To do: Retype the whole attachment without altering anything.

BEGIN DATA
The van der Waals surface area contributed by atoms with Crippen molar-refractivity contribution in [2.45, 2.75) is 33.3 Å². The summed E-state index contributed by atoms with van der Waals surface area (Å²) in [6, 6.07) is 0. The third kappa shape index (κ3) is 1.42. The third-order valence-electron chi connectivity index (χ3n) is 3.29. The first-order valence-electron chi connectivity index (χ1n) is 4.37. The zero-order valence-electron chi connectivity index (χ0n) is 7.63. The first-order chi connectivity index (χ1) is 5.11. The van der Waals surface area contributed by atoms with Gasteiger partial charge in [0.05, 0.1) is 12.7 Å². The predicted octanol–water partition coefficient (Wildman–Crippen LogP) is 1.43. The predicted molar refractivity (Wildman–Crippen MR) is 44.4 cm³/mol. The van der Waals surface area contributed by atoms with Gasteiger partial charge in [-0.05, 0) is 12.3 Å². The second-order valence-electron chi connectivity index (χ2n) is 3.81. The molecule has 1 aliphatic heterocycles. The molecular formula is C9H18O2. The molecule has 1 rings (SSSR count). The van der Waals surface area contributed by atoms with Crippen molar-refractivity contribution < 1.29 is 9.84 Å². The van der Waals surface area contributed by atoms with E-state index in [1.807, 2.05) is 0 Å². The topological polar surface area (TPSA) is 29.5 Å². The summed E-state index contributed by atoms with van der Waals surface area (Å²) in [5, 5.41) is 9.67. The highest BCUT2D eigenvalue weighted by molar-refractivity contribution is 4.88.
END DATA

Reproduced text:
The van der Waals surface area contributed by atoms with Crippen molar-refractivity contribution in [2.45, 2.75) is 33.3 Å². The summed E-state index contributed by atoms with van der Waals surface area (Å²) in [6, 6.07) is 0. The third kappa shape index (κ3) is 1.42. The third-order valence-electron chi connectivity index (χ3n) is 3.29. The first-order valence-electron chi connectivity index (χ1n) is 4.37. The zero-order valence-electron chi connectivity index (χ0n) is 7.63. The first-order chi connectivity index (χ1) is 5.11. The van der Waals surface area contributed by atoms with Gasteiger partial charge in [0.05, 0.1) is 12.7 Å². The predicted octanol–water partition coefficient (Wildman–Crippen LogP) is 1.43. The predicted molar refractivity (Wildman–Crippen MR) is 44.4 cm³/mol. The van der Waals surface area contributed by atoms with Gasteiger partial charge in [-0.05, 0) is 12.3 Å². The second-order valence-electron chi connectivity index (χ2n) is 3.81. The molecule has 1 aliphatic heterocycles. The molecular formula is C9H18O2. The molecule has 1 rings (SSSR count). The van der Waals surface area contributed by atoms with Crippen molar-refractivity contribution < 1.29 is 9.84 Å². The van der Waals surface area contributed by atoms with E-state index in [1.807, 2.05) is 0 Å². The topological polar surface area (TPSA) is 29.5 Å². The summed E-state index contributed by atoms with van der Waals surface area (Å²) in [5, 5.41) is 9.67. The highest BCUT2D eigenvalue weighted by molar-refractivity contribution is 4.88.